Sunday, June 06, 2021 (June’s full [“Strawberry”] moon rises in 18 days, on the 24th.)
Recently my plumber, installing a new frost-free hydrant, asked if I had a few feet of scrap 4×4, to stabilize the upright pipe part. I looked around and found all my unused leftovers gone, except for one piece of 6×6 halfway stuck into the ground. “That works,” said the plumber, adding, “Good that you didn’t have to go out and buy a post, considering today’s lumber costs.”
During property repairs, pieces of scrap wood commonly are needed.
A couple weeks ago, I discovered, knocked over, a tall “no parking” sign, one that long had guarded the shoulder alongside my property. The sign, of eight or ten feet of non-rotten post, clearly had been broken-off violently. I didn’t see any signs in the dirt of tire tracks, and took photos to submit to authorities.
Who are the authorities? The County? The City? Oregon Department of Transportation? And would any care about an old county sign?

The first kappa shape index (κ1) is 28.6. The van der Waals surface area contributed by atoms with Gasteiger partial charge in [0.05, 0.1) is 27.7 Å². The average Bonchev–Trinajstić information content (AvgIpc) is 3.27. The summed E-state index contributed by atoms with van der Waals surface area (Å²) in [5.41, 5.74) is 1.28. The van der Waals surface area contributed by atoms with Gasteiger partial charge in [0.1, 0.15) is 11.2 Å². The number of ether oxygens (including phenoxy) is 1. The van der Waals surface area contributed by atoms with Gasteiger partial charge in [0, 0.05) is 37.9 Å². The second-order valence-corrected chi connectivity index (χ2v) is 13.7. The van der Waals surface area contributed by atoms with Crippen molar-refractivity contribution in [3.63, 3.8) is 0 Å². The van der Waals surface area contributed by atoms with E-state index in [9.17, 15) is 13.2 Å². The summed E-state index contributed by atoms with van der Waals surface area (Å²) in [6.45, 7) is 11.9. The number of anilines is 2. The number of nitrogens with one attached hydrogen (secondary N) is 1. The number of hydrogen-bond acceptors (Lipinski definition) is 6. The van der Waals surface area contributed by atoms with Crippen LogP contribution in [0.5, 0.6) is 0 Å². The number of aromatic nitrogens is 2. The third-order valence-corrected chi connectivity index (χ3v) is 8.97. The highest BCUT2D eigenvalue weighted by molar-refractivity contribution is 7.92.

The current local news was reporting a high-speed police chase through this and neighboring communities. That drunken or drug-sodden driver had caused a string of damages throughout the chase. That might have been why the broken sign, but oddly, no tire tracks.
As a side note, the spot where that sign stood for years isn’t where a sensible driver would park.
A couple of weeks passed, no indication of outside interest in the broken sign. Meanwhile, my interest had grown, and so I returned for a closer look. Extending from its broken base was a long piece of 4×4 treated lumber in good condition. I went away wondering, how prosecutable would be removing an ineffective “no parking” sign?
Soon and remembering the plumber, I bit the bullet and drove my Gater to the sign. It wasn’t much trouble ripping away a few clinging base-wood threads, but I was challenged to heft the twice-as-tall-as-me post onto the Gater bed. As I worked, a nagging worry was of road-passers perceiving a heist.
Anyway it’s done. There’s a salvaged 4×4 stored on my Ranchero, to assist a future repair.
Dear Friends: Skyrocketing prices may affect everyday behavior in ways that’ll surprise. Diana